One of our most beloved and common yard birds, the northern cardinal, may not be as aptly named as we think.
Despite its current range from as far north as Maine and west to northern Wisconsin and central Minnesota, cardinals were limited to further south only a couple of centuries ago. Relatively rapid human urbanization of the Midwest to eastern United States has allowed them to flourish in regions where they were once void.
Since cardinals need dense shrubs to nest in, it is no wonder gardens and parks are usually places they can make a living.
Northern cardinals hunt a variety of insects, but most of their diet is seeds and berries. Since they love sunflower seeds, it a suggested sunflower-filled bird feeders may also have facilitated an expansion northward.
Females and males sing. I have heard singing cardinals as early as February. After nesting is complete, singing becomes part of the male’s strategy to defend its mate. Like our state bird, the American goldfinch, nesting can occur pretty late compared to other Iowa nesters. Their breeding period lasts from April well into September.
The male northern cardinal is unmistakable, being largely bright red with a black face. It has a red crest on its head that usually stays up, attenuating further when startled. The bill is thick and redish-orange. The back and flanks can develop a grayish cast in the winter.
Females have red on the tip of the crest, wings and tail. The back and face can be light brown with breast light orange. Females also have a black face and similar bill coloration as the male.
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Although it may be surprising, cardinals are not carbon copies of one another. Males and especially females can have subtle variations in their coloration. Juveniles look similar to females, but have dark bills.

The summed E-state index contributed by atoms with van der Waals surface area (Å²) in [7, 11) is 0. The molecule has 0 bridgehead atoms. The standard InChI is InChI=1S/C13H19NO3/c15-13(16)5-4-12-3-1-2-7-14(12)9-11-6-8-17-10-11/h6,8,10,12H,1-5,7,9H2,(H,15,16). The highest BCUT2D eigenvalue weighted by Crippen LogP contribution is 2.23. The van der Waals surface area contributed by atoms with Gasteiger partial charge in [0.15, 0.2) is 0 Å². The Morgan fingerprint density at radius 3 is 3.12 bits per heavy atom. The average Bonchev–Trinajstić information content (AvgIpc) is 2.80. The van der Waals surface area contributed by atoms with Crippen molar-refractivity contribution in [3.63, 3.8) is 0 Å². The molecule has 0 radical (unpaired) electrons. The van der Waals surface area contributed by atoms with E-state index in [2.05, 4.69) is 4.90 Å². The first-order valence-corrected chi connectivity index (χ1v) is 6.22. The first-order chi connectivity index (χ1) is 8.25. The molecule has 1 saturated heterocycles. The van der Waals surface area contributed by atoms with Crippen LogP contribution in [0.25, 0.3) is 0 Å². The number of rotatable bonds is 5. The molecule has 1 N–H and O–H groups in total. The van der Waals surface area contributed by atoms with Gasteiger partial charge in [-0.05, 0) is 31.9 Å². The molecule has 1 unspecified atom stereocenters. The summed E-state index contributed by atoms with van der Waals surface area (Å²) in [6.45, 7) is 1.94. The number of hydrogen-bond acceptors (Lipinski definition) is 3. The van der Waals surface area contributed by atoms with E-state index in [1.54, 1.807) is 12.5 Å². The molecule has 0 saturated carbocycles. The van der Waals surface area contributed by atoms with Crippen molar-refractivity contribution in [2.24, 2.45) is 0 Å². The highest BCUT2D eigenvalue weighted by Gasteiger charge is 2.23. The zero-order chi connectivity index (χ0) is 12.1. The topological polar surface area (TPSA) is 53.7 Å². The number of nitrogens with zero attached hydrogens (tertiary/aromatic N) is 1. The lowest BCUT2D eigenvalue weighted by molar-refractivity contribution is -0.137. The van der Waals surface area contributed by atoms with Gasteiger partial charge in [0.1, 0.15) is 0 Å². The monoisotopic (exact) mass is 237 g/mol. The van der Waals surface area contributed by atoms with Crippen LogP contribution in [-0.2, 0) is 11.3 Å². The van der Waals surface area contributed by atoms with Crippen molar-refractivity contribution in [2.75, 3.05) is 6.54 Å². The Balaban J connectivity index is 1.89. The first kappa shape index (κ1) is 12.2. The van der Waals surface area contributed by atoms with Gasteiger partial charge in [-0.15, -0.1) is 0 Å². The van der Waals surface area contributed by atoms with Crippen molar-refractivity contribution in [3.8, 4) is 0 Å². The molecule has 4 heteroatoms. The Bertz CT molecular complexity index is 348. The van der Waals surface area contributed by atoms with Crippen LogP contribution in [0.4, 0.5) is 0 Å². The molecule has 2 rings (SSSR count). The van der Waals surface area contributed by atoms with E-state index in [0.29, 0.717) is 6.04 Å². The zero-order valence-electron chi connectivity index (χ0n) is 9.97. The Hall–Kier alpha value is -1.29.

Have you ever seen a cardinal that was completely bald? Although head mites exist that can cause birds to lose head feathers, cardinals often molt all the feathers on their head simultaneously. This gives them an appearance akin to a turkey vulture.
Yard birds can be relatively easy to photograph.
However, most times they are perching on human-made materials, such as metal and plastic. You may need to get creative, affixing a nice moss-covered log or lichen-covered stick near feeders can be a great perch for birds waiting their turn. The natural beauty of the stick or log gives an aesthetic appeal to the shot. In fact, many professional photographers do this, placing a nicely adorned stick near feeders to get that completely natural look to their bird photos.
OTHER BIRDS TO LOOK OUT FOR IN JANUARY
— Keep an eye out for finches at the feeders, such as American goldfinch, pine siskin and purple finch. If really lucky, you might get a wandering common redpoll.
— By now red-tailed hawk numbers have increased significantly throughout the state. Keep an eye out for hawks perched on the tops of utility poles.
— Look for Lapland longspur, horned lark and snow bunting mixed flocks over agricultural fields.
JANUARY BIRDING CALENDAR
— Jan. 5 — Neal Smith National Wildlife Refuge Christmas Bird County. Contact compiler by Jan 2. to register. A free lunch will be provided by Friends of Neal Smith NWR to all who register. Compiler is Karen Viste-Sparkman, (515) 994-3400.
— Jan. 6 — From 8:30 to 10:30 a.m., Iowa City Bird Club will hold its feeder watch and social. Join Ken and Mary Lowder at their home, three miles north of Iowa City, off Newport Road at 4364 Treefarm Lane N.E. Get together with other birders in a lovely woodland setting in the country, watch winter birds at a variety of feeding stations ... and eat. Please bring a light snack to share. Coffee is provided. Some parking available, but carpooling encouraged. To carpool, meet Linda Quinn at 8 a.m. in the Hy-Vee parking lot, 1124 N Dodge St. Ct. In case of inclement weather, event may be canceled.
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l Brandon Caswell has undergraduate degrees in biology, anthropology and geology. His graduate degree centered on dating continental collisions within the Precambrian Canada Shield. Bird-watching and nature photography are among his favorite hobbies. He resides with his wife and son in Marion. Email firstname.lastname@example.org with birding-related questions, including questions about activities.